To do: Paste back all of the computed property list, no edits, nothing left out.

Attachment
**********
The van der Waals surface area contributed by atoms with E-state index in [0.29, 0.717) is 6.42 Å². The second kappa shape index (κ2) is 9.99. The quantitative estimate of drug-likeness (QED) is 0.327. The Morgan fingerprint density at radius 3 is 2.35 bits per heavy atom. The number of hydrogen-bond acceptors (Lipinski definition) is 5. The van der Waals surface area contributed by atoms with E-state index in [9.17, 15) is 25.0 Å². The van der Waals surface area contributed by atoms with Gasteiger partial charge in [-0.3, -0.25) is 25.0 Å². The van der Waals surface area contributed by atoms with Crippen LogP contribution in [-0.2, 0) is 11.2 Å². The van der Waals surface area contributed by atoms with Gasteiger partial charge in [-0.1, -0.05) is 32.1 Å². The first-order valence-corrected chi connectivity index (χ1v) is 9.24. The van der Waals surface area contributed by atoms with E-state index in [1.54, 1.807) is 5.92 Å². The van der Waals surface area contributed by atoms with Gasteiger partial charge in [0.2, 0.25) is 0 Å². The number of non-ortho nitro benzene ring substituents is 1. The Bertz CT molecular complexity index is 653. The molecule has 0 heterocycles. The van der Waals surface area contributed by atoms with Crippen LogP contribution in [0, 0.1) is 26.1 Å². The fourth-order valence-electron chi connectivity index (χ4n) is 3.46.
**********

The van der Waals surface area contributed by atoms with E-state index in [0.29, 0.717) is 6.42 Å². The second kappa shape index (κ2) is 9.99. The quantitative estimate of drug-likeness (QED) is 0.327. The Morgan fingerprint density at radius 3 is 2.35 bits per heavy atom. The number of hydrogen-bond acceptors (Lipinski definition) is 5. The van der Waals surface area contributed by atoms with E-state index in [9.17, 15) is 25.0 Å². The van der Waals surface area contributed by atoms with Gasteiger partial charge in [-0.3, -0.25) is 25.0 Å². The van der Waals surface area contributed by atoms with Crippen LogP contribution in [-0.2, 0) is 11.2 Å². The van der Waals surface area contributed by atoms with Gasteiger partial charge in [-0.1, -0.05) is 32.1 Å². The first-order valence-corrected chi connectivity index (χ1v) is 9.24. The van der Waals surface area contributed by atoms with E-state index in [1.54, 1.807) is 5.92 Å². The van der Waals surface area contributed by atoms with Gasteiger partial charge in [0.2, 0.25) is 0 Å². The number of non-ortho nitro benzene ring substituents is 1. The Bertz CT molecular complexity index is 653. The molecule has 0 heterocycles. The van der Waals surface area contributed by atoms with Crippen LogP contribution in [0, 0.1) is 26.1 Å². The fourth-order valence-electron chi connectivity index (χ4n) is 3.46.